From research conducted by the Higher Education Quality Council of Ontario, very little, apparently. They found no progression in undergraduate students’ critical thinking from Year 1 to Year 4, compared with gains in numeracy and literacy. This is hardly surprising though if there is no strategy to focus deliberately on skills progression during the length of an academic program.

This is a teaching problem. We need to know how to not only teach skills, but also how to measure them and then know how to progress them year by year. Dalhousie University’s Faculty of Computer Sciences wrestled with this problem when it found almost a third of those entering the Bachelor of Computer Sciences program were not graduating. They found they needed to restructure the curriculum, so the skills and competencies were taught in the best order and so instructors teaching one course would know what students could do from previous courses, and what they needed to pass on to instructors at the next level. 

How to teach 21st century skills

I believe we need to move from ‘implicitly’ teaching such skills to have an explicit method or agenda for 21st century skills development.I found Chadha’s paper very helpful in this. He points to three ways to teach such skills:

  • embedding: this is equivalent to what I called ‘implicit’ learning of skills; teach the discipline and students will somehow ‘absorb’ the necessary skills
  • bolting-on: skills are taught independently of the core discipline: an example might be a specialist course on digital literacy for medical students
  • integrated:skills are developed and taught explicitly within the core discipline and the same amount of emphasis is placed on the development of transferable skills as technical abilities.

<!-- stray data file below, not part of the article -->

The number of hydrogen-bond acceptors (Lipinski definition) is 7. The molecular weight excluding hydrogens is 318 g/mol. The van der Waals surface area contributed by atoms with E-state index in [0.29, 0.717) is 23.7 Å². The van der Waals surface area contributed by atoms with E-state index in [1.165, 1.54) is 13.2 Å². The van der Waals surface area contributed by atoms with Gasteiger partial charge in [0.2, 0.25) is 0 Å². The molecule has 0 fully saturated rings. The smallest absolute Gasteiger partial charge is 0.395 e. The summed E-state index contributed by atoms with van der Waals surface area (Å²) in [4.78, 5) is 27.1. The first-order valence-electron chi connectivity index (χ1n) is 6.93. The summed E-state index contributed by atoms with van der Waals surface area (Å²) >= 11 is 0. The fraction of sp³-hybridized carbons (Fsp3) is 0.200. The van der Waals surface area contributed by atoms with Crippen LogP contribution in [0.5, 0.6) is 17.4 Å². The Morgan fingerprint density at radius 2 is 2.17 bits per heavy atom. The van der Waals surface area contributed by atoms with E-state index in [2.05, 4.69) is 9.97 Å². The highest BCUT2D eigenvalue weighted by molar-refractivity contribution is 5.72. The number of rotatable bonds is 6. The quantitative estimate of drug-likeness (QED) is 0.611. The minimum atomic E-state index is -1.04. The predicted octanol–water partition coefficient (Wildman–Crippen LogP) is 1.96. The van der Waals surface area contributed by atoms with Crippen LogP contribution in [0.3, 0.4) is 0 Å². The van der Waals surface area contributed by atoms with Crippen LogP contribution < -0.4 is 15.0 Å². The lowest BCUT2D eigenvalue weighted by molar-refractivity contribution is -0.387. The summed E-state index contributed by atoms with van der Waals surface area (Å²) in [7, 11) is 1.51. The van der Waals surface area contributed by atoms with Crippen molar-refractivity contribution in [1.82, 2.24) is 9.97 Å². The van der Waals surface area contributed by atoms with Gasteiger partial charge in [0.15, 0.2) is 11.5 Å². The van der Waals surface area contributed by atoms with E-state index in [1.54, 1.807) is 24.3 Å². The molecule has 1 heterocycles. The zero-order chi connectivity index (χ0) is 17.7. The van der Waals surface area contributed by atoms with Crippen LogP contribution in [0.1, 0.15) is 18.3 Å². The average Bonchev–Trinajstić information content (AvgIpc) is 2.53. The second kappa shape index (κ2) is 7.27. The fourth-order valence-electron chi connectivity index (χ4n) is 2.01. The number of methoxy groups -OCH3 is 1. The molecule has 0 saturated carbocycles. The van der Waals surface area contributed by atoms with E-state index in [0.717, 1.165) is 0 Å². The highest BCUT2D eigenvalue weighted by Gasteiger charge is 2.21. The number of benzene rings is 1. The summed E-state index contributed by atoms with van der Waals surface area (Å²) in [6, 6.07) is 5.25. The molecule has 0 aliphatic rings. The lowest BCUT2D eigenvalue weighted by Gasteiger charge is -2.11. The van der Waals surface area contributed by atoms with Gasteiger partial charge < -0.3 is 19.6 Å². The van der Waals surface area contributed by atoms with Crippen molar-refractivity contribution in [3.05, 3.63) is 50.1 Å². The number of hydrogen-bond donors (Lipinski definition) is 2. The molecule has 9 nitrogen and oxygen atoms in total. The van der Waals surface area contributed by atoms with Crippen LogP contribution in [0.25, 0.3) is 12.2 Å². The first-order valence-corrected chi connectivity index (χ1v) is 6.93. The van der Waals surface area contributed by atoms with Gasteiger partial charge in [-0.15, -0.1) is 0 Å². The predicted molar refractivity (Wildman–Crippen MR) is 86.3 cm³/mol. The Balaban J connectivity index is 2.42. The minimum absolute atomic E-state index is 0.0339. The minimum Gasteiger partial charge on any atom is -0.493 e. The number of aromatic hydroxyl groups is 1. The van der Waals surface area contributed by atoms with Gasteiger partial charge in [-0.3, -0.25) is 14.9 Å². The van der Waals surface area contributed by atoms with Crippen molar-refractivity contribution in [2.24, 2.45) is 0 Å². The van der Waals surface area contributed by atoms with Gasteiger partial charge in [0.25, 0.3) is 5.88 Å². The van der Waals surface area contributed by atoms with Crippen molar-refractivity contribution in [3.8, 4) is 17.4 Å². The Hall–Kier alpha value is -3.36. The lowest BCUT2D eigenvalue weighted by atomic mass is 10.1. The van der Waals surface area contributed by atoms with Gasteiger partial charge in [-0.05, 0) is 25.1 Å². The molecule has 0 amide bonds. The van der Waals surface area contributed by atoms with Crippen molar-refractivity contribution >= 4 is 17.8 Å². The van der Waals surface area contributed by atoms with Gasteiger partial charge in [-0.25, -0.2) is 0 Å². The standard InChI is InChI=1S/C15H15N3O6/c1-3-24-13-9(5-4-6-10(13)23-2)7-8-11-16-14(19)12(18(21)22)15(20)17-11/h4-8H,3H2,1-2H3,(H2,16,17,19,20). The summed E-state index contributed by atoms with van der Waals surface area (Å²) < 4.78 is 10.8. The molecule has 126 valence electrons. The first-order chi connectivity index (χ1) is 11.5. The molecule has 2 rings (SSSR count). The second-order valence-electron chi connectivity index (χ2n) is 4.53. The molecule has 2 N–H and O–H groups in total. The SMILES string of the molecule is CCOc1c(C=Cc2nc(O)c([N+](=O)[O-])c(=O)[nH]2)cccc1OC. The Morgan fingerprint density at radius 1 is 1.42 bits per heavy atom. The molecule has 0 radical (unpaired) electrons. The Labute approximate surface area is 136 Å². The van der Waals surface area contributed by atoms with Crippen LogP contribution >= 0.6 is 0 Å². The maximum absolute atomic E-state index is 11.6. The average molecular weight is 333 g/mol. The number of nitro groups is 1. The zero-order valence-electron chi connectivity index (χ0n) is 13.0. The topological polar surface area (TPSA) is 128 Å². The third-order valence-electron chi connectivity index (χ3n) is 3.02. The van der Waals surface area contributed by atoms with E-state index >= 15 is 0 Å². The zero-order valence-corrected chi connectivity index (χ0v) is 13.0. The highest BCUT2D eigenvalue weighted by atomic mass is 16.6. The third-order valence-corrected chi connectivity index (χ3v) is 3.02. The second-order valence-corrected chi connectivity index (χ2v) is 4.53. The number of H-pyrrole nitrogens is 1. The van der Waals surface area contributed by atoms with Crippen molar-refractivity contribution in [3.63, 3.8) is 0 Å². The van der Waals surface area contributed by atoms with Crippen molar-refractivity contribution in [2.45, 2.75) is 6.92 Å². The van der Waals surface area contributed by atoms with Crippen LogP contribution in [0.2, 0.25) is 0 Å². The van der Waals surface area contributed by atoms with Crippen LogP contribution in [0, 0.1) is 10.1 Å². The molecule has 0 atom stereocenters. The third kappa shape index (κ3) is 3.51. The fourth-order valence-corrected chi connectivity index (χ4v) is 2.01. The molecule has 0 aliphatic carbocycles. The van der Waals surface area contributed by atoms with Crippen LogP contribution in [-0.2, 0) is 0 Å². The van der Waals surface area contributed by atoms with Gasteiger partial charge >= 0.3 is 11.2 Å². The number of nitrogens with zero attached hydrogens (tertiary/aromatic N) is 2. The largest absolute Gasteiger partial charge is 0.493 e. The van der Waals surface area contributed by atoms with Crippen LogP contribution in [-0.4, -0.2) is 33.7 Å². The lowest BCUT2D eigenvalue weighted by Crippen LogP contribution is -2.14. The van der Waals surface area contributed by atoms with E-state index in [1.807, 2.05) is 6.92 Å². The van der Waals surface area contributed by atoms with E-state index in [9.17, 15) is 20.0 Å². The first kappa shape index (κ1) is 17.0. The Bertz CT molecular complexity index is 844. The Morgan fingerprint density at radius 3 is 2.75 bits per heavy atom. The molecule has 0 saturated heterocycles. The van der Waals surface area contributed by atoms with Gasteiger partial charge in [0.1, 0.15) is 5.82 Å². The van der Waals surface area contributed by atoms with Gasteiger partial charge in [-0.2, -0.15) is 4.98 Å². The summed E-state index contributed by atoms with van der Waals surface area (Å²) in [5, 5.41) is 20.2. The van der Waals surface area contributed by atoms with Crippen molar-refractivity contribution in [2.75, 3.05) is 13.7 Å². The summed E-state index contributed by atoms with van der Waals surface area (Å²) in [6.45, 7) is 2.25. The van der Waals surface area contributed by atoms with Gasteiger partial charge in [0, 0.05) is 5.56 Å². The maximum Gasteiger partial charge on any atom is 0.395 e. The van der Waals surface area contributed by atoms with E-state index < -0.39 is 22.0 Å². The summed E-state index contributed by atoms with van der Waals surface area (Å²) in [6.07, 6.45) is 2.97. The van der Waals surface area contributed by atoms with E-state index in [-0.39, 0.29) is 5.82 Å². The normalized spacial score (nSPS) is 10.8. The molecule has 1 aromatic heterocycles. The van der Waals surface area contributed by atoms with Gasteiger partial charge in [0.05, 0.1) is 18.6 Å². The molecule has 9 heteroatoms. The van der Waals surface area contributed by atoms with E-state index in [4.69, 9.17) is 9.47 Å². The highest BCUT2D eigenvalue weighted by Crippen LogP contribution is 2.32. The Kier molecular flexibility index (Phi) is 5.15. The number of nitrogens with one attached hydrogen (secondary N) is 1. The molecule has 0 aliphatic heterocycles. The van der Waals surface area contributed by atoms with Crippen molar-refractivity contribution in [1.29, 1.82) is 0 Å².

Chadha argues that all three ways are needed, at least in teaching engineering. He then goes on to provide a curriculum model for developing transferable skills:

Image: Chadha, 2006

More details will be found in Chadha’s paper.

This is just one possible model. I suggest a more specific way of teaching skills in Teaching in a Digital Age. My model emphasises practice and feedback, and suggests technology can play an important role in providing both opportunities for practice, and feedback, but always in conjunction with and under the control of an expert.

Developing a cross-curriculum skills development strategy may be easier in quantitative subjects such as mathematics, engineering or computer science, which makes it all the more important for subject areas such as humanities or social sciences, which often make heavy claims about developing 21st century skills, to develop their own models of curriculum development that enable the progression of such skills, and particularly their definition and measurement, throughout a program.

I believe a greater move to explicit high-level intellectual skills development is not only important for enabling individuals to handle an increasingly volatile, uncertain, complex and ambiguous world, but also to protect instructors from redundancy resulting from open access to content and knowledge which will be freely available through digital sources. Learners will look increasingly to experts for help with skills development, rather than delivery of content.

In the meantime, thanks to Edubytes for a timely and instructive article.